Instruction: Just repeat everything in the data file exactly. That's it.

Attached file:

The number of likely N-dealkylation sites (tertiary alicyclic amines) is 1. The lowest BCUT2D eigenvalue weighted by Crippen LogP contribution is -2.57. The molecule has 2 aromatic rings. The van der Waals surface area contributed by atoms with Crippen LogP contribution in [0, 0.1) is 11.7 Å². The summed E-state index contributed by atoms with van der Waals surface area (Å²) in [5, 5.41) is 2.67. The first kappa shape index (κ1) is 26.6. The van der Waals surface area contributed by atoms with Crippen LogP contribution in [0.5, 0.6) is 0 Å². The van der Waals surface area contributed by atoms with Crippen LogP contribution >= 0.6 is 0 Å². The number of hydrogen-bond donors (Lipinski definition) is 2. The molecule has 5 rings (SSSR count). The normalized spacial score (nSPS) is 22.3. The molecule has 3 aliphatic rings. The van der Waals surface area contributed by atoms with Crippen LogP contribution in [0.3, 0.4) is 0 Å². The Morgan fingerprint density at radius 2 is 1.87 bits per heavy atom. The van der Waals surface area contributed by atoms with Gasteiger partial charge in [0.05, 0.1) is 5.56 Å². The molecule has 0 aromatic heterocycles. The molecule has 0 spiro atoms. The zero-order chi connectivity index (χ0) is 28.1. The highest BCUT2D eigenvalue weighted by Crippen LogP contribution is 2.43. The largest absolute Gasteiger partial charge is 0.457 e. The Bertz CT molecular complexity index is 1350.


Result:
The number of likely N-dealkylation sites (tertiary alicyclic amines) is 1. The lowest BCUT2D eigenvalue weighted by Crippen LogP contribution is -2.57. The molecule has 2 aromatic rings. The van der Waals surface area contributed by atoms with Crippen LogP contribution in [0, 0.1) is 11.7 Å². The summed E-state index contributed by atoms with van der Waals surface area (Å²) in [5, 5.41) is 2.67. The first kappa shape index (κ1) is 26.6. The van der Waals surface area contributed by atoms with Crippen LogP contribution in [0.5, 0.6) is 0 Å². The van der Waals surface area contributed by atoms with Crippen LogP contribution >= 0.6 is 0 Å². The number of hydrogen-bond donors (Lipinski definition) is 2. The molecule has 5 rings (SSSR count). The normalized spacial score (nSPS) is 22.3. The molecule has 3 aliphatic rings. The van der Waals surface area contributed by atoms with Crippen LogP contribution in [0.3, 0.4) is 0 Å². The Morgan fingerprint density at radius 2 is 1.87 bits per heavy atom. The van der Waals surface area contributed by atoms with Gasteiger partial charge in [0.05, 0.1) is 5.56 Å². The molecule has 0 aromatic heterocycles. The molecule has 0 spiro atoms. The zero-order chi connectivity index (χ0) is 28.1. The highest BCUT2D eigenvalue weighted by Crippen LogP contribution is 2.43. The largest absolute Gasteiger partial charge is 0.457 e. The Bertz CT molecular complexity index is 1350.